Turn your eyes upon Jesus,

Look Full in His wonderful face,

And the things of the earth will grow strangely dim

In the light of His glory and grace(5)

Over time, the impulse behind this preoccupation has had a profound intellectual cost: a sort of metaphysical far-sightedness whereby increasing clarity about the spiritual realm is pursued at the expense of clear vision of “the things of the earth.” Consequently, as historian Mark Noll summarizes it, “evangelical thinking about science is still but a shadow of what God, nature, and Christian faith deserve.”(6)

What lies behind this paradox? Was Lewis wrong in his reasoning about who is most fit to appreciate Nature? Or has something happened along the way that has rendered this particular group of “supernaturalist” Christians so thoroughly disinclined to “meet her and know her”? I think the latter is far more likely. In the pages that follow I will briefly survey the intellectual and theological history that has contributed to our current dilemma. I will also focus in on the evangelical response to one particularly contentious area of scientific thought where these dynamics are cast into particularly bold relief: evolutionary theory. In this arena the more general evangelical apathy and skepticism about science gives way to unusual skittishness(7) and even downright hostility.(8) As important a question as it is, however, the goal of this paper will not be to argue for one position or another on human origins as much as to understand the socio-cultural climate in which recent evangelical attitudes towards evolution have developed. Having done so, we will be more prepared to discern the critical but subtle theological issues at play. As we shall see, there is a spiritual root to this intellectual crisis after all.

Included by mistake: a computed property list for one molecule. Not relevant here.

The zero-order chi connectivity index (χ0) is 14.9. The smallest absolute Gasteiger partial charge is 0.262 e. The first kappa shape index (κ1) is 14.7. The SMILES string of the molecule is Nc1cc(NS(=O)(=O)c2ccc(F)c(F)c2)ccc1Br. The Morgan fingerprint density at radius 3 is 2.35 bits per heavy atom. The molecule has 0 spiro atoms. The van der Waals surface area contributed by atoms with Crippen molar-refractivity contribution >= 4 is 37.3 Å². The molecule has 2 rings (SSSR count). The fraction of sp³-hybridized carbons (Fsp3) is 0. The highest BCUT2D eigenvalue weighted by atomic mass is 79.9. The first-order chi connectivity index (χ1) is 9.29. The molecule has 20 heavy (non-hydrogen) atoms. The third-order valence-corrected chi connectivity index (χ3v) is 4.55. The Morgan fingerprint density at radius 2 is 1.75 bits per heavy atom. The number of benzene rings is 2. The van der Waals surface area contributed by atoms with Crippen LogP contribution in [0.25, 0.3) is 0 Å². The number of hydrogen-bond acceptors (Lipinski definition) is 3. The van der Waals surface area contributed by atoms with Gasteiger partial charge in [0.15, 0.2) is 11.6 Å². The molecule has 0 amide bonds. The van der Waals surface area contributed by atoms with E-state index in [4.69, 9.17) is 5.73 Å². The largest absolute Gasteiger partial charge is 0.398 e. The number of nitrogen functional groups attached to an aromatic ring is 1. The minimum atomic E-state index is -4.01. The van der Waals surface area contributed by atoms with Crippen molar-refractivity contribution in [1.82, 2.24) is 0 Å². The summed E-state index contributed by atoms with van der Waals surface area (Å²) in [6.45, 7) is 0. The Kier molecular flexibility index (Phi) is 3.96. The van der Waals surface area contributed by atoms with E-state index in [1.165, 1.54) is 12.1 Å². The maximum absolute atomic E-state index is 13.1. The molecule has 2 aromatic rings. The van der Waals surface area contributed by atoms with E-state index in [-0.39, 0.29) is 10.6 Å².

* * *

The current situation is complex, however. In his published debate with Intelligent Design theorist Phillip Johnson, the evolutionary creationist author Denis Lamoureux suggests that “the evangelical debate over biological origins is principally an information problem, or rather a lack of information problem . . . and devoting ourselves to reading the scroll of God’s works is the most important decision that we evangelicals can make.”(9) This call for the brethren to pay more heed to the Book of Nature is certainly well founded. However, with all due respect to Dr. Lamoureux, I do not believe that the way out of this morass lies primarily in an act of the will to gather more data.(10) Rather, the biggest hurdle to an evangelical rapprochement with modern science’s all-encompassing theory is not inadequate information, but a truncated imagination. Exposure to good information will only be effective if believers are genuinely motivated to look and listen with teachable minds. For this to happen it is critical to examine the underlying and unarticulated set of presuppositions, or plausibility structure, which hinders evangelical thought about Nature in the first place. As Lewis reminds us, “what we learn from experience depends on the kind of philosophy we bring to experience.”(11)